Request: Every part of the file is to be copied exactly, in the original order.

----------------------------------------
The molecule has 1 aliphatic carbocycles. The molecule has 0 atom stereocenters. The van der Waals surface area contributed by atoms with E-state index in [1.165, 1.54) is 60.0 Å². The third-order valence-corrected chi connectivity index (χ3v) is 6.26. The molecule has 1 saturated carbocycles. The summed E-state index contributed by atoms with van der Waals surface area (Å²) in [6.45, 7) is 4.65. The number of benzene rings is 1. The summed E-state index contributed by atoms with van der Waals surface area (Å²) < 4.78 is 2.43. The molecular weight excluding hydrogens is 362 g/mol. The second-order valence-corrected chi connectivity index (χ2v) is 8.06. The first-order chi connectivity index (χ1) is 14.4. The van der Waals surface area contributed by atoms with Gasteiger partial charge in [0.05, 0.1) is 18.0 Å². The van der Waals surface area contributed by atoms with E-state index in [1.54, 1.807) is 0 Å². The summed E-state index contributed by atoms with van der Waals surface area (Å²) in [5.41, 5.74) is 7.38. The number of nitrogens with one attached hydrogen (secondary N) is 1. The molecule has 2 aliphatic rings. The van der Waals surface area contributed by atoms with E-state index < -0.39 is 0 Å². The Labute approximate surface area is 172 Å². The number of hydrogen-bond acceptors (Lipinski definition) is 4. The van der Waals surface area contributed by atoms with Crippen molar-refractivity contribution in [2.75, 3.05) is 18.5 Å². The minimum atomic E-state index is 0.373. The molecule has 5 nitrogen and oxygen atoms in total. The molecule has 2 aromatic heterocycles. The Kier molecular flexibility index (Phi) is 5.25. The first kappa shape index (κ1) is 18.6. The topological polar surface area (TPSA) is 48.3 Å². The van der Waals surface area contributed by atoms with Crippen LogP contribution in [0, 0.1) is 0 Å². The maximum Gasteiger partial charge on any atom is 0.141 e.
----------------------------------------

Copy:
The molecule has 1 aliphatic carbocycles. The molecule has 0 atom stereocenters. The van der Waals surface area contributed by atoms with E-state index in [1.165, 1.54) is 60.0 Å². The third-order valence-corrected chi connectivity index (χ3v) is 6.26. The molecule has 1 saturated carbocycles. The summed E-state index contributed by atoms with van der Waals surface area (Å²) in [6.45, 7) is 4.65. The number of benzene rings is 1. The summed E-state index contributed by atoms with van der Waals surface area (Å²) < 4.78 is 2.43. The molecular weight excluding hydrogens is 362 g/mol. The second-order valence-corrected chi connectivity index (χ2v) is 8.06. The first-order chi connectivity index (χ1) is 14.4. The van der Waals surface area contributed by atoms with Gasteiger partial charge in [0.05, 0.1) is 18.0 Å². The van der Waals surface area contributed by atoms with E-state index in [1.54, 1.807) is 0 Å². The summed E-state index contributed by atoms with van der Waals surface area (Å²) in [5.41, 5.74) is 7.38. The number of nitrogens with one attached hydrogen (secondary N) is 1. The molecule has 2 aliphatic rings. The van der Waals surface area contributed by atoms with E-state index < -0.39 is 0 Å². The Labute approximate surface area is 172 Å². The number of hydrogen-bond acceptors (Lipinski definition) is 4. The van der Waals surface area contributed by atoms with Crippen molar-refractivity contribution in [2.75, 3.05) is 18.5 Å². The minimum atomic E-state index is 0.373. The molecule has 5 nitrogen and oxygen atoms in total. The molecule has 2 aromatic heterocycles. The Kier molecular flexibility index (Phi) is 5.25. The first kappa shape index (κ1) is 18.6. The topological polar surface area (TPSA) is 48.3 Å². The van der Waals surface area contributed by atoms with Crippen LogP contribution in [0, 0.1) is 0 Å². The maximum Gasteiger partial charge on any atom is 0.141 e.